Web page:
8 More Signs It May be Time to Leave Your Church

Yesterday, I dealt with some “positive” signs that it may be time for pastors to leave their churches. Today, I talk about some negative signs to consider.   

  1. The salary the church offers simply can’t provide for your family. I seldom recommend making a decision based on salary, for fear that it suggests not trusting God; on the other hand, the line between trusting God and hurting your family can be a fine one indeed. You are responsible for taking care of your family. 
  2. You’ve lost the confidence of leaders because of poor decisions. It happens – and young leaders are especially susceptible here. Leaders make what they believe at the time are good decisions, but they really aren’t the best for the church. After a while, the task of regaining the confidence and trust of other leaders is almost too daunting and time consuming.
  3. Despite your best efforts, deep-seated movers and shakers (who, often, are themselves undiscipled) are not on board with your leadership. No leader should reach this conclusion hastily – certainly not without strong, intentional, patient leadership to get others on board – but some lay leaders remain entrenched, with no intention to allow any leader to change their congregation. 
  4. Godly leaders believe the church needs new leadership. With this sign, everything rides on the word “godly.” If leaders whose spiritual walk I genuinely trust believe it is time for me to step aside, I hope I would not ignore their combined spiritual wisdom. 
  5. You no longer support the church’s fundamental doctrines. In my own Southern Baptist tradition, the churches I’ve pastored affirmed the Baptist Faith & Message doctrinal statement. They hired me knowing that I, too, affirmed that document. If I were to change my position on those doctrines, I would feel compelled to be honest with the congregation that hired me when I believed differently.
  6. The church has taken an unbiblical position despite your leadership. If the church reaches a conclusion you believe is unbiblical in spite of your leading otherwise (e.g., teaching that Jesus is not the only way to God, or refusing to deal with blatant sin), you likely cannot lead further without continual conflict. Even your attempts to change their minds again will be draining.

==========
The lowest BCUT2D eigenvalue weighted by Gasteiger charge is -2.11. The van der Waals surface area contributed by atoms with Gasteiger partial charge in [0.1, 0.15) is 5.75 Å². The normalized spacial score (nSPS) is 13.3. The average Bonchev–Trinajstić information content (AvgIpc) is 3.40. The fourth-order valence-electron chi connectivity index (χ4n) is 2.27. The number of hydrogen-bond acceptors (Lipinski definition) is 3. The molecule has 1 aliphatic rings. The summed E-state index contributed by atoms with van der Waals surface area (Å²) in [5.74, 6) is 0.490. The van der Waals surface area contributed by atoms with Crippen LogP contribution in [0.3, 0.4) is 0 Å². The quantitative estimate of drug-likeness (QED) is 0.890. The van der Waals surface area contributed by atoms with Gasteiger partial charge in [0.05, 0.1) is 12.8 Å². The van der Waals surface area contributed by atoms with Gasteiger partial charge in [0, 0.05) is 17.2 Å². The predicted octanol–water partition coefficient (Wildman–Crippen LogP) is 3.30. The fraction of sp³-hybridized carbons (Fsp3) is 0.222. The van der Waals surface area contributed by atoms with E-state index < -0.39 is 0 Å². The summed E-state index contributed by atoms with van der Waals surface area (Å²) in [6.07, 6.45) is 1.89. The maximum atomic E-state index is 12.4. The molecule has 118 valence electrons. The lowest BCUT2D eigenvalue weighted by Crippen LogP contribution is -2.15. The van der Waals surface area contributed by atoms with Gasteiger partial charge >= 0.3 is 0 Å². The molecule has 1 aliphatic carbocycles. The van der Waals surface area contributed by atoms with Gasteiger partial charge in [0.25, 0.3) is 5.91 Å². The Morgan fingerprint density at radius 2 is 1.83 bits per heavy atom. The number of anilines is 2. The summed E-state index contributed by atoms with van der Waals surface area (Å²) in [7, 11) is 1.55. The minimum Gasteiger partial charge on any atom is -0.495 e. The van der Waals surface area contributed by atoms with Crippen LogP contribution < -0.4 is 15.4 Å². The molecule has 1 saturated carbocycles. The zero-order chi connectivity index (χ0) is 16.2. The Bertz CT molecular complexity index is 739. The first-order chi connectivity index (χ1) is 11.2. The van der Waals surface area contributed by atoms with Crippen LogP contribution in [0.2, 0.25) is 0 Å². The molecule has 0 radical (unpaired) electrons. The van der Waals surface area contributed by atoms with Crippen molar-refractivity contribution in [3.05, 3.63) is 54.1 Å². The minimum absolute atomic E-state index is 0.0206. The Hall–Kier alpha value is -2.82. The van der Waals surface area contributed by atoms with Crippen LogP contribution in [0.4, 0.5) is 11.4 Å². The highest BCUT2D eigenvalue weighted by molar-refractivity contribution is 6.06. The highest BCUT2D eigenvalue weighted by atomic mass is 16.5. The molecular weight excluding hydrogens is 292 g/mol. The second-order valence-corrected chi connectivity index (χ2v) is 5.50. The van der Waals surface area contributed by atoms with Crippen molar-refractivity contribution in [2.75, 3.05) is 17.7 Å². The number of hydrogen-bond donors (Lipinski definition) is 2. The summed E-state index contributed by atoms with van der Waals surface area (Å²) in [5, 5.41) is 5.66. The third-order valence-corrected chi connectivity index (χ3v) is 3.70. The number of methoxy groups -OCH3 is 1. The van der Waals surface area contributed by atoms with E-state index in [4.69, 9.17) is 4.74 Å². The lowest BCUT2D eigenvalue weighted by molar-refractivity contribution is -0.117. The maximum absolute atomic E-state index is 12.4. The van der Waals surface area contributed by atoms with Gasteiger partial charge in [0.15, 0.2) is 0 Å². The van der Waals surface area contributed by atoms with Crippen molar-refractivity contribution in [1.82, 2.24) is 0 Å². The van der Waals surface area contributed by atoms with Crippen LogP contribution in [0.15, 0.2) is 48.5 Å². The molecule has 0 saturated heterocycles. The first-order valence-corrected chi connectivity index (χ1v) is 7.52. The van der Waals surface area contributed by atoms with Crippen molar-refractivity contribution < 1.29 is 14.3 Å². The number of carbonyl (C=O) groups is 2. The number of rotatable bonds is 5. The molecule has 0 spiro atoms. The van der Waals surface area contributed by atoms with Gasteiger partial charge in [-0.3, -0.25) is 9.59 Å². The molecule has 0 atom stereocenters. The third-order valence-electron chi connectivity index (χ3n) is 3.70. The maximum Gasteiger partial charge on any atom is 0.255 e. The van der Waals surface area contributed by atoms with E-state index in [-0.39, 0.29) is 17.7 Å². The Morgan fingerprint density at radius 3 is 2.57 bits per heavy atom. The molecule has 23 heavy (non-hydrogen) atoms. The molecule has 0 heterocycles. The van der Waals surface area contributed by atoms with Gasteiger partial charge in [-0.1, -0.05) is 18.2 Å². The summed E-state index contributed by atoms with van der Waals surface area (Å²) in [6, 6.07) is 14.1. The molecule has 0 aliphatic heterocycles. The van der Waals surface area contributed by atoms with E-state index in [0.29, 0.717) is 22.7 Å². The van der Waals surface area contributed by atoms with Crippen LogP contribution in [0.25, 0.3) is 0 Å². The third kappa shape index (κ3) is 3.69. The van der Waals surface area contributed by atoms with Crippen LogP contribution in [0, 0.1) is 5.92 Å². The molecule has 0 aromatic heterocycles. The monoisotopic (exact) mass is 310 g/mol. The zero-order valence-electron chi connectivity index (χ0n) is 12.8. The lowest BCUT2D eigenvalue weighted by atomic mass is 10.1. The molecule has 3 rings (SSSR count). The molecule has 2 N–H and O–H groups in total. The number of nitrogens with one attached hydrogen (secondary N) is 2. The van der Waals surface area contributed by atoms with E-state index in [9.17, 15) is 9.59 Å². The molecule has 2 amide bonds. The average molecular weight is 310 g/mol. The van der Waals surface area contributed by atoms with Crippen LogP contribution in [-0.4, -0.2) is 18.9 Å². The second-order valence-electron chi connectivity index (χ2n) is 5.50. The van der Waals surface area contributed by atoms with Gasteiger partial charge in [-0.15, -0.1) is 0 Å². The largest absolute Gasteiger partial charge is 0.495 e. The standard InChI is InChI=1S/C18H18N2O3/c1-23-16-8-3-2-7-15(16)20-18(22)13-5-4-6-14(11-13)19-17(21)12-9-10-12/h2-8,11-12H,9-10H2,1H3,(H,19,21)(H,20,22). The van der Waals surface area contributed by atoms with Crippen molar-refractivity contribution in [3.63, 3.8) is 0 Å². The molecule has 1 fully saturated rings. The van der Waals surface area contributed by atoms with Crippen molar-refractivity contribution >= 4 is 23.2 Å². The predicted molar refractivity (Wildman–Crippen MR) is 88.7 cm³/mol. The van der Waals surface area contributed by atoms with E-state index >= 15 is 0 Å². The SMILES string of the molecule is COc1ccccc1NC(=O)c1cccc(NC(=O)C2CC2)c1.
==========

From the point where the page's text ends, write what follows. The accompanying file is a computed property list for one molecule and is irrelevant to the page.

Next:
7. Conflict and criticism are harming your family. I’m especially concerned about spouses and children who sometimes bear the brunt of a pastor’s daily heartache. There is nothing godly about weakening your family’s faith because you choose to “hang in there.” 
  8. It’s time to retire. Not many pastors I know step down easily after serving a church for a number of years. I have known several, in fact, who seemingly stayed too long without an intentional transition plan – and their departure was not always positive. 

What other reasons would you add to this list? 

6 Comments

  • Tracey says:

    Dr. Lawless, do you have a list like this for the church member? I have a friend who is considering leaving their church and I have been praying for God to give clear direction. In your experience, is there any counsel I could or should offer? (By the way, I enjoyed our time with you at FPO. I realized after you left that you were the author of a book a friend gave me for Christmas. I brought it to FPO with me to read before we are sent out. “NOBODIES FOR JESUS”. Your sessions have been my favorites! I hope to see you again one day. We are also from NC.) GOD bless you.

    • Chuck Lawless says:

      Thanks, Tracey. I haven’t written that kind of list yet, but I’m working on it. Hope you enjoy Nobodies

  • Shae says:

    The sad thing about #6 is that whatever sin is not dealt with within the church the next pastor “inherits”. That could explain the short tenure of pastors these days: an endless cycle of godly pastors in an unrepentant church.

    • Chuck Lawless says:

      Thanks, Shae. Good point. 

      • Shae says:

        let’s say it’s time to go – do you tell the congregation why you are leaving? do you spill your guts or use the generic “God is leading me somewhere else”?

        • Chuck Lawless says:

          How you leave is, in my opinon, more important than how you came — so I would do my best to leave on a high note. While there may be a right place to share your concerns before you leave (e.g., perhaps with an elder or deacon in some churches), I would not “spill my guts.” Thanks, Shae. 

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